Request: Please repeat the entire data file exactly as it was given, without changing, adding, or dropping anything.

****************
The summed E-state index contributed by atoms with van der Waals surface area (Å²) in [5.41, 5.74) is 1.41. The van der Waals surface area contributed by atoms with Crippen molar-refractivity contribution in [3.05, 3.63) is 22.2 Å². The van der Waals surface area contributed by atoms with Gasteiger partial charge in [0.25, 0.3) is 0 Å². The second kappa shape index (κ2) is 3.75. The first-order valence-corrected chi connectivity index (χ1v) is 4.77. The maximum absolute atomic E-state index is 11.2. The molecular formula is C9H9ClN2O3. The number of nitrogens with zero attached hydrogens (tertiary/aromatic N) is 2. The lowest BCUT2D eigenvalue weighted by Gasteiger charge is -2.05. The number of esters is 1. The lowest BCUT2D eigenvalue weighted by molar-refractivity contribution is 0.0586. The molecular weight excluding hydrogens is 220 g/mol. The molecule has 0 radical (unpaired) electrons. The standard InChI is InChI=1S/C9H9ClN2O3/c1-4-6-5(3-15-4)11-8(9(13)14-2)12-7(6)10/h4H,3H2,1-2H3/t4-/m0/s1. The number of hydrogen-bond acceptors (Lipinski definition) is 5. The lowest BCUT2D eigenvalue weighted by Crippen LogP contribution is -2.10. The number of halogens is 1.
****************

The summed E-state index contributed by atoms with van der Waals surface area (Å²) in [5.41, 5.74) is 1.41. The van der Waals surface area contributed by atoms with Crippen molar-refractivity contribution in [3.05, 3.63) is 22.2 Å². The van der Waals surface area contributed by atoms with Gasteiger partial charge in [0.25, 0.3) is 0 Å². The second kappa shape index (κ2) is 3.75. The first-order valence-corrected chi connectivity index (χ1v) is 4.77. The maximum absolute atomic E-state index is 11.2. The molecular formula is C9H9ClN2O3. The number of nitrogens with zero attached hydrogens (tertiary/aromatic N) is 2. The lowest BCUT2D eigenvalue weighted by Gasteiger charge is -2.05. The number of esters is 1. The lowest BCUT2D eigenvalue weighted by molar-refractivity contribution is 0.0586. The molecular weight excluding hydrogens is 220 g/mol. The molecule has 0 radical (unpaired) electrons. The standard InChI is InChI=1S/C9H9ClN2O3/c1-4-6-5(3-15-4)11-8(9(13)14-2)12-7(6)10/h4H,3H2,1-2H3/t4-/m0/s1. The number of hydrogen-bond acceptors (Lipinski definition) is 5. The lowest BCUT2D eigenvalue weighted by Crippen LogP contribution is -2.10. The number of halogens is 1.